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Saturday, April 17, 2021

How to Build Disney Inspired Castles with Connetix Magnetic Tiles

If you have a little one who loves Disney movies, then they'll be blown away if you create their very own Disney inspired castle from magnetic tiles! Our girls are firmly obsessed with Disney movies {and just quietly I still am too}. In our house Frozen {and Frozen II}, Tangled and The Little Mermaid are on constant rotation. 

Elsa, Anna, Kristoff, Sven, Olaf, Rapunzel and Ariel make regular appearances in my girls imaginary play, so I decided to extend on their interests and gave myself a challenge to recreate Disney princess castles with Connetix tiles. Each week for the past few weeks I've built a new castle from one of their favourite movies and I'm sharing them all here so you can do the same for your kids too.

how to make disney inspired magnetic tile castles

We love creating all sorts of objects and play scenes with our Connetix tiles and as our collection has grown larger, our builds have gotten bigger. They love building houses and small villages for their different peg dolls and figurines, castles were a natural progression. One of the benefits of making castles from magnetic tiles is that you don't need to go out and buy a big plastic or wooden castle toy. You can build a magnetic castle whenever your child wants to play with one, and once they're done just pack the magnetic tiles away as usual. So you're saving money and storage space, but still providing an opportunity for imaginative play.

Tip - If you want to colour co-ordinate the castle tiles like I have you'll need a few packs of Connetix, otherwise you can make them in any colour. The Connetix base plates also come in handy to help keep the castles stable either using them as the base, or as a wall panel.


Without a doubt my 3yr old's favourite movie of all time is Frozen {plus Frozen II, she loves them equally} so Elsa, Anna, Kristoff, Sven and Olaf are involved in her imaginary play in some way pretty much every single day. We have the figurines, but what we don't have is a Frozen castle, so I decided to create my own version of Elsa's ice castle using blue and purple magnetic tiles. 

elsas ice castle made from magnetic tiles
The scenes my daughter loves most from the castle in the movie are when Anna walks up the staircase to talk to Elsa and when Elsa is singing let it go from the balcony, so instead of making a replica of the outside of the castle I did a cut out version as if we're looking inside the castle. She loved this as she could walk Elsa and Anna up and down the stairs and make Elsa sing on the balcony.

To make the curved staircase I used some isosceles triangles with squares to hold them up which creates a slight curve, the more stair layers you add. I then used right angled triangles to make a stair rail. If you have enough tiles you could use this technique to create a spiral staircase for other builds.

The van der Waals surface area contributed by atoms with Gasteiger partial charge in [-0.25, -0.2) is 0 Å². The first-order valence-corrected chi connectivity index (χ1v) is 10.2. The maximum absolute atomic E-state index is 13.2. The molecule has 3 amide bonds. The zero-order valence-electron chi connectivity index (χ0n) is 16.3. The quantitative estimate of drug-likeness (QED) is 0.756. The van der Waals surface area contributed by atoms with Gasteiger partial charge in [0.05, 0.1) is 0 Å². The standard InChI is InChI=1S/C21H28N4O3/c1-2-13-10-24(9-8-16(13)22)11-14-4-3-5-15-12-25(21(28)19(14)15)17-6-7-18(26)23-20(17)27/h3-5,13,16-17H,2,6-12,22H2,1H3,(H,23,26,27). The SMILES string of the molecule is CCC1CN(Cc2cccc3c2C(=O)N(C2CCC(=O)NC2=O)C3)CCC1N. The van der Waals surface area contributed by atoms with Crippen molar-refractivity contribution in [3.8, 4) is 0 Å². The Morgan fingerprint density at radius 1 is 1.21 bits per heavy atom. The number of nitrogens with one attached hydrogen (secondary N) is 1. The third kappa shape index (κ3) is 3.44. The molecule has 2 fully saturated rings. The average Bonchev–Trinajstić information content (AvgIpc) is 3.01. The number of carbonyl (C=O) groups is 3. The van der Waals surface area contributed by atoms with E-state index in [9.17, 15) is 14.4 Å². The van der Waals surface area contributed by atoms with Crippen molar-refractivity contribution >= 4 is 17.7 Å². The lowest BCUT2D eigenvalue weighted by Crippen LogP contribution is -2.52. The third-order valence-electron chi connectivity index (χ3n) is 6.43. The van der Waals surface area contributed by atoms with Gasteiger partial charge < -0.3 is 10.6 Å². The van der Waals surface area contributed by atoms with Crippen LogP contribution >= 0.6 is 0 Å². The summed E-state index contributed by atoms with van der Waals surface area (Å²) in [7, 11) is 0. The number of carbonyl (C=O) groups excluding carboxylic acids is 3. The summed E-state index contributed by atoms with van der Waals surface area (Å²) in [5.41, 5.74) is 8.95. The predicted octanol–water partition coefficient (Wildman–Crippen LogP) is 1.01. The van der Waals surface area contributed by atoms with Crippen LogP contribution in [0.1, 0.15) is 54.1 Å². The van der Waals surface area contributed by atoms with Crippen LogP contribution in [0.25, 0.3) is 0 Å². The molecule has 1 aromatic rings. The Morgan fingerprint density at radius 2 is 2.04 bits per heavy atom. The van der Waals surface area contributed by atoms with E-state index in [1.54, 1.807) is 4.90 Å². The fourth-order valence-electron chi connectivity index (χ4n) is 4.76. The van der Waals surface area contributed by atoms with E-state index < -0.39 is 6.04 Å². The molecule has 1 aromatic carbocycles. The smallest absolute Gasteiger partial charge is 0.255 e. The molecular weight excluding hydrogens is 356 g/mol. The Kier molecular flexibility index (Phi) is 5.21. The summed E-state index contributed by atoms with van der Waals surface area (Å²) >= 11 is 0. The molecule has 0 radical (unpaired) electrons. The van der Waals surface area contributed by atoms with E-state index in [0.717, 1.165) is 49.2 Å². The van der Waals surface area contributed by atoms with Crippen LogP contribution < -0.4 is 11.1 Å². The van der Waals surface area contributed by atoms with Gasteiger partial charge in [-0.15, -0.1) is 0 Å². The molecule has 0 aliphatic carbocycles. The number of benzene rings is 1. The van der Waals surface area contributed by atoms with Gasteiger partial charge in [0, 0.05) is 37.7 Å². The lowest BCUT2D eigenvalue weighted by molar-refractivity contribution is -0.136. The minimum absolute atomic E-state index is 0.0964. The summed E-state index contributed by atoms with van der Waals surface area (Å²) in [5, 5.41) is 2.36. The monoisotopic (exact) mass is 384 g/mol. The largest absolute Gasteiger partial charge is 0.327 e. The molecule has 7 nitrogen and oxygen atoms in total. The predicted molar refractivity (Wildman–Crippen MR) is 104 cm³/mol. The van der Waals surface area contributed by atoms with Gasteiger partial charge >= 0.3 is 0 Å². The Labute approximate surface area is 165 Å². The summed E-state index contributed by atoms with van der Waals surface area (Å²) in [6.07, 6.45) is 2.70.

how to make a curved staircase with magnetic tiles

I used the blue base plate as the back wall which helped to stabilise the mezzanine floor of the castle because all the pieces were connected to the base plate magnets as well as each other. The purple fence tiles were the perfect way to create railings for the balcony. My 3yr old spent almost an hour playing with the castle {adding in all the other princesses who came to visit} and then came back to it for shorter periods over the next few days.


Her second favourite Disney movie is Tangled and almost immediately after we built Elsa's castle she was demanding we build Rapunzel's castle. I had all these grand plans to build Gothel's tower so she could reenact Rapunzel letting down her hair and Flynn Rider climbing up the tower, however she shot that idea down pretty quickly. Nooooo mummy I want the castle not the tower. So we made Corona castle instead, because who am I to argue with a 3yr old.

carona castle made from magnetic tiles

In Tangled, Corona castle is where Rapunzel is born and later where she lives with Flynn {Eugene} and her parents Queen Arianna and King Frederic after she realises she's the lost princess. It's also featured a few times as the place where the lanterns are released each year on her birthday {which I think was the real reason my daughter wanted to recreate the castle rather than Gothel's tower}. Corona is an island castle that sits high on the island surrounded by village houses. The castle is defined by it's steeped red roofs and many towers with blue domes. There's also a balcony in the centre of the castle where the lanterns are released each year.

rapunzel on carona castle balcony

To create the island for Corona castle I used a cardboard box covered in green fabric and then put a blue playsilk around the base of the island for the water. I added a few houses around the bottom of the island to represent the village homes. I used the green base plate on top of the cardboard box to create a stable base for the castle. I then used a combination of yellow and orange squares {including large squares} to create the many tower layers of the castle.